March 14th, 2014
It's my Grandma's birthday. Well, it would be, if she hadn't passed away 20 years ago. She was only 67 when she died.
These days in Hollywood, most guys that age think they are the perfect age to date me and my girlfriends. I'm being flip, but boy is this a weird world when you think about it. The year the gov invented the age of retirement was based on the average life span at that time. Now, people are living, working, WOWING well into elder years.... I'm thinking of Elaine Stritch at the moment, the Broadway performer I just saw in a great documentary.... she's still gorgeous, vivacious, hilarious, beautiful.... and sexy! In her late 80s....
Well, back to this blog about Mabel. See, I was prompted to sit down and blog a little about her, but I don't have a specific A, B, C plot point-with-twist ending story line in mind. Usually, when I'm about to blog about something or someone, I have in mind already the vision for its unfurling. We're winging it together here, now.
Some of my family say I am just like my Grandmother. That's a huge compliment. She was a woman of magic and fun. She was the original four leaf clover collector. She would stay up late playing Trivial Pursuit and poker and watching old movies only to go out fishing just before dawn. She always loved to be where the fun was at and I mostly remember her eating Cheetos and drinking Pepsi and coffee.
And she smoked. That's what killed her, in fact. She died of Emphysema at that terribly too young to die age of 67. More about that in a moment.
Because she didn't die before she instilled in me a very few important things. She instilled in me a sense of wonder, and a love of learning. Of course she was the gal behind my passion for the classic films. She was a member of the Greatest Generation and they were HER movies. They became mine, too. :) By the time I was 12, I preferred Clark Gable to any Tiger Beat idol. I was a weird kid, but my Grandmother encouraged me to reach out and share my idiosyncracies with others. Now, as a grown up, I'm still definitely "different" than most people I meet, but I love these differences as well as I love to look for the similarities.
I wonder what it's like to be an older person. My mother is in her young 60s, and she says it's great, because you care less and less what other people think of you. :)
My grandmother lived with us right before she passed away and I spent a lot of time with her. I feel it was a huge gift as a 'tween girl to see illness, dying and death up close and personal. First of all, since she died of emphysema due to 50 PLUS years of smoking, I have never smoked. The death that smoking leads to is not fun and not easy. It is painful and tragic, completely stealing your breath away. It's terrifying and sad.
I also got at a very early age that life can be short- too short. That you only get these few moments and then it's gone. We all "know" that in our minds, but do we LIVE that in our hearts? Is it important?
I don't know. It's a great experiment that I am trying.
My aunt recently said to my mother that "Erin is most like Mom [Grandma], don't you think?" My mom responded, with honesty, "She has twice the risk taking and half the common sense." I laugh, but it's true. But it's also the gift of my generation. I don't have to be married with five kids unless I choose that. That was her life and she loved it. I know she did because she told me story after story about her time during World War II, about working at an ice cream shop, about meeting my Grandfather and getting married and having kids, about making a dime stretch as long as a dollar. About sewing the first bikinis and the surprise about Rock Hudson being gay. And all of this she told me with great respect for her fellow humans.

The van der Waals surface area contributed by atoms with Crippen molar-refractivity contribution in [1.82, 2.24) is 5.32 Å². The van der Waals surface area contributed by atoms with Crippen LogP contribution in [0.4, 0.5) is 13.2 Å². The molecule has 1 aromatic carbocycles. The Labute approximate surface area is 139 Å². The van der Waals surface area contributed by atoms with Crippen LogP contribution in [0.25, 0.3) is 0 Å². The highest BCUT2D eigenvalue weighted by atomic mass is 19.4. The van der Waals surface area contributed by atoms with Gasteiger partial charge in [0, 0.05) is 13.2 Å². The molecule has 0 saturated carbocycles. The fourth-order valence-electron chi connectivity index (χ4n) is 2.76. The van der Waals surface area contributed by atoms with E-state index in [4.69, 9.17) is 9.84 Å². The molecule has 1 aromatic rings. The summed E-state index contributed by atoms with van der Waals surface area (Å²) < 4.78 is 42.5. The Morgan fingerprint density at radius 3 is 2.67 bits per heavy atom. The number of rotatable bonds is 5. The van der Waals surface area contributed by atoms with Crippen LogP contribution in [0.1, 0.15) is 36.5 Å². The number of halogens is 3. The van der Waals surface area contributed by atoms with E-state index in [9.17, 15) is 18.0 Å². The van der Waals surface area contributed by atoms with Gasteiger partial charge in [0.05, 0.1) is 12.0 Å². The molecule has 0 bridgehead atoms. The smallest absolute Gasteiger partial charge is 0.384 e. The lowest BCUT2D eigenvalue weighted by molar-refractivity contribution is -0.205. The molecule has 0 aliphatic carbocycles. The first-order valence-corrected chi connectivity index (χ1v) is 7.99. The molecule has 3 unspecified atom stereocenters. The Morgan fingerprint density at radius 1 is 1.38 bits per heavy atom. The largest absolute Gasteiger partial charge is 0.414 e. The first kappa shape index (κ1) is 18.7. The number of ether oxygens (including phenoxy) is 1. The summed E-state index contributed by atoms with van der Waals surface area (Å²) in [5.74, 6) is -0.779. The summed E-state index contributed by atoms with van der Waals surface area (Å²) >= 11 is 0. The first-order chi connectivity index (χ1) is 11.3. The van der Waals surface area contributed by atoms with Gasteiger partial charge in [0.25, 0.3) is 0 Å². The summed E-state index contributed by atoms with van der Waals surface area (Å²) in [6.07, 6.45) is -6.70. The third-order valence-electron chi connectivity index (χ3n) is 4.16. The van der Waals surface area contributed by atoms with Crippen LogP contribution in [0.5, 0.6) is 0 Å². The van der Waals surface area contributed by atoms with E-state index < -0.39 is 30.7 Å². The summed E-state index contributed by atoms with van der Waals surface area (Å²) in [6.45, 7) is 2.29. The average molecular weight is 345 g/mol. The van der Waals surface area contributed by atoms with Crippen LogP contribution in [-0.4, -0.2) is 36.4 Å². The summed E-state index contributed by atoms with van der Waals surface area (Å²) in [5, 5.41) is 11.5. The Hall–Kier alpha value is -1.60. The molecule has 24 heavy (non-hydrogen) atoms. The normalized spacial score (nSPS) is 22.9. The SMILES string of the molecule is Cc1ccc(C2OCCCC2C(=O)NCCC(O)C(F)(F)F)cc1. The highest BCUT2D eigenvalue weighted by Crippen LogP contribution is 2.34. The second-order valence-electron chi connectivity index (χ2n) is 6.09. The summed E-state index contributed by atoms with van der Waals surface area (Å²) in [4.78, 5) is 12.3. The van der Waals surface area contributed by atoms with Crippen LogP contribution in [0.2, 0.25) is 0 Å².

I am like her, I think, because I have learned (slower than she did, and after a lot of trial and error) that THIS MOMENT IS PRECIOUS. And I live accordingly. And if I forget just a little, the universe seems to conspire to quickly bring me back into alignment to CHOOSE JOY and CHOOSE LOVE. See, I practice these things as a way of life, consciously. And I think she was just, in a way, ahead of her time, and in another way, completely of her time in regards to living each moment with as much love and fun and integrity as possible.
She died over the course of a few days. Really, she died very slowly, over the course of weeks, months, and even years. She tried to quit smoking, I remember, many times. It's a very hard one to quit and I wish you would all quit immediately if you do smoke. My boyfriend recently told me I was very strict and hard core with my attitude about cigarettes, but I will skip, for now, sharing the gory details about cleaning up bloody phlegm from my best friend and favorite person at age 11.
The night she died, a few of my aunts were visiting. Some things are sacred and that feels too sacred to share here and now, except this: I remember praying so hard to God, asking if my Grandmother could just get well, or at least live a little longer. But I knew how much pain she was in. I knew, in my tender child's heart, without understanding on an intellectual level, she was going and it was a saving grace. I only wished I could have told her better how much I loved her and, also, I remember thinking I would not be a brat anymore. (I did have a temper now and then.) It matured me. I wasn't afraid of the fact that people died any more, but I was afraid that I wouldn't truly live, and I felt bad for others who didn't get to fulfill their lives, either.
I think that night she died, without saying it or realizing it fully, I became a true lover of life.
Happy birthday, Grandma. I'd eat some Cheetos on your behalf and find an ice cold Pepsi in a glass bottle, but, I'm a health food freak. (That one I got from my Mother!) So instead, I dedicate the next 100 four leaf clovers and the three songs to you.
I Love You Always,